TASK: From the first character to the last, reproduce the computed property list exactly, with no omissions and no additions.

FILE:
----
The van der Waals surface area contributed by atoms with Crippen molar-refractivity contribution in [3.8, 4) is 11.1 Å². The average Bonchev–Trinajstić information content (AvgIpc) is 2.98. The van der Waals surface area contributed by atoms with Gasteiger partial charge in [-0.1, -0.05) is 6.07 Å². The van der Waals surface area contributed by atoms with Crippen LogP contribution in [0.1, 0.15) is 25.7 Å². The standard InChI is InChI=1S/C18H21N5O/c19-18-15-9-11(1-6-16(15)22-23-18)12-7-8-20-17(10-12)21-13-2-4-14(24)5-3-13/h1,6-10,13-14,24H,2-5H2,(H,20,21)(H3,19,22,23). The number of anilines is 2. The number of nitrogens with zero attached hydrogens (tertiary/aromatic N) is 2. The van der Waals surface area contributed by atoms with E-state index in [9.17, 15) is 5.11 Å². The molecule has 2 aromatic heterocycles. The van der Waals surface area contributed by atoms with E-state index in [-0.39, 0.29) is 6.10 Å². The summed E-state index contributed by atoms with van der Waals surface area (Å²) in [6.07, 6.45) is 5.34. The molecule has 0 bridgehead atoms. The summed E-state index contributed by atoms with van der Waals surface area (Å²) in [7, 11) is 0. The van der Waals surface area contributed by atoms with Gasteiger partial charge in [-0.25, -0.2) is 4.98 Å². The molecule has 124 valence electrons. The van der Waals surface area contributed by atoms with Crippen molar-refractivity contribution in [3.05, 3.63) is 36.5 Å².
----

The van der Waals surface area contributed by atoms with Crippen molar-refractivity contribution in [3.8, 4) is 11.1 Å². The average Bonchev–Trinajstić information content (AvgIpc) is 2.98. The van der Waals surface area contributed by atoms with Gasteiger partial charge in [-0.1, -0.05) is 6.07 Å². The van der Waals surface area contributed by atoms with Crippen LogP contribution in [0.1, 0.15) is 25.7 Å². The standard InChI is InChI=1S/C18H21N5O/c19-18-15-9-11(1-6-16(15)22-23-18)12-7-8-20-17(10-12)21-13-2-4-14(24)5-3-13/h1,6-10,13-14,24H,2-5H2,(H,20,21)(H3,19,22,23). The number of anilines is 2. The number of nitrogens with zero attached hydrogens (tertiary/aromatic N) is 2. The van der Waals surface area contributed by atoms with E-state index in [9.17, 15) is 5.11 Å². The molecule has 2 aromatic heterocycles. The van der Waals surface area contributed by atoms with E-state index in [-0.39, 0.29) is 6.10 Å². The summed E-state index contributed by atoms with van der Waals surface area (Å²) in [6.07, 6.45) is 5.34. The molecule has 0 bridgehead atoms. The summed E-state index contributed by atoms with van der Waals surface area (Å²) in [7, 11) is 0. The van der Waals surface area contributed by atoms with Gasteiger partial charge in [-0.25, -0.2) is 4.98 Å². The molecule has 124 valence electrons. The van der Waals surface area contributed by atoms with Crippen molar-refractivity contribution in [3.05, 3.63) is 36.5 Å².